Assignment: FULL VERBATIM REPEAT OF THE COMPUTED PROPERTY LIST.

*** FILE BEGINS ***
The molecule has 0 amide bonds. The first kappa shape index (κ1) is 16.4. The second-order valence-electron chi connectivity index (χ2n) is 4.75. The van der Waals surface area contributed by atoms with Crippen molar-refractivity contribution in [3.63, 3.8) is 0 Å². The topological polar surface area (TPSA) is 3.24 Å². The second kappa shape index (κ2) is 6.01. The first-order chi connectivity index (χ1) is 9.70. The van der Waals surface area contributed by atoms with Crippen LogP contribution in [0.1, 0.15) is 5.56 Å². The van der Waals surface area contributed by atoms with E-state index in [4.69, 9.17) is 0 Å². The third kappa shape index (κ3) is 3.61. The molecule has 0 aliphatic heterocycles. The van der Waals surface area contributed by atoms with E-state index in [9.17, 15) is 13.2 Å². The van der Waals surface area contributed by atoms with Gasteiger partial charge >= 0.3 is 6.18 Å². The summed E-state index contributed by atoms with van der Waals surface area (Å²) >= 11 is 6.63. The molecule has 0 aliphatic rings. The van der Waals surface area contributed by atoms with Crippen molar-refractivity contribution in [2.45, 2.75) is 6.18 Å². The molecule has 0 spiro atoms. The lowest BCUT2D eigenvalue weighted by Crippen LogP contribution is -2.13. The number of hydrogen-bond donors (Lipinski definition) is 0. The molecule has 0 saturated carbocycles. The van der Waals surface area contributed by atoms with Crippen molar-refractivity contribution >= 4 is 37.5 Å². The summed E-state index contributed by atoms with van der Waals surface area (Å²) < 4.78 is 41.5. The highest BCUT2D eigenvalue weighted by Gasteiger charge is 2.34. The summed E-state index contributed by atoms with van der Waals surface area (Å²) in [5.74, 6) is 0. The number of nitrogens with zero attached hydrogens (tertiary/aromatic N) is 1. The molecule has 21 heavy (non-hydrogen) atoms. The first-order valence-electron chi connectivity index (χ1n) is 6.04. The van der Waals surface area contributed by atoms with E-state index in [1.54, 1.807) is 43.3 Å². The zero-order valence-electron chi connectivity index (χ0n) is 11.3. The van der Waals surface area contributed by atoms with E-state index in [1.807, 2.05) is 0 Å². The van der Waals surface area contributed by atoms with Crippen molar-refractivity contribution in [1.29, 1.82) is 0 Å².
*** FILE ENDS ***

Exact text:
The molecule has 0 amide bonds. The first kappa shape index (κ1) is 16.4. The second-order valence-electron chi connectivity index (χ2n) is 4.75. The van der Waals surface area contributed by atoms with Crippen molar-refractivity contribution in [3.63, 3.8) is 0 Å². The topological polar surface area (TPSA) is 3.24 Å². The second kappa shape index (κ2) is 6.01. The first-order chi connectivity index (χ1) is 9.70. The van der Waals surface area contributed by atoms with Crippen LogP contribution in [0.1, 0.15) is 5.56 Å². The van der Waals surface area contributed by atoms with E-state index in [4.69, 9.17) is 0 Å². The third kappa shape index (κ3) is 3.61. The molecule has 0 aliphatic heterocycles. The van der Waals surface area contributed by atoms with E-state index in [9.17, 15) is 13.2 Å². The van der Waals surface area contributed by atoms with Gasteiger partial charge >= 0.3 is 6.18 Å². The summed E-state index contributed by atoms with van der Waals surface area (Å²) >= 11 is 6.63. The molecule has 0 aliphatic rings. The van der Waals surface area contributed by atoms with Crippen molar-refractivity contribution in [2.45, 2.75) is 6.18 Å². The molecule has 0 spiro atoms. The lowest BCUT2D eigenvalue weighted by Crippen LogP contribution is -2.13. The number of hydrogen-bond donors (Lipinski definition) is 0. The molecule has 0 saturated carbocycles. The van der Waals surface area contributed by atoms with Crippen molar-refractivity contribution >= 4 is 37.5 Å². The summed E-state index contributed by atoms with van der Waals surface area (Å²) < 4.78 is 41.5. The highest BCUT2D eigenvalue weighted by Gasteiger charge is 2.34. The summed E-state index contributed by atoms with van der Waals surface area (Å²) in [5.74, 6) is 0. The number of nitrogens with zero attached hydrogens (tertiary/aromatic N) is 1. The molecule has 21 heavy (non-hydrogen) atoms. The first-order valence-electron chi connectivity index (χ1n) is 6.04. The van der Waals surface area contributed by atoms with E-state index in [1.54, 1.807) is 43.3 Å². The zero-order valence-electron chi connectivity index (χ0n) is 11.3. The van der Waals surface area contributed by atoms with E-state index in [1.807, 2.05) is 0 Å². The van der Waals surface area contributed by atoms with Crippen molar-refractivity contribution in [1.29, 1.82) is 0 Å².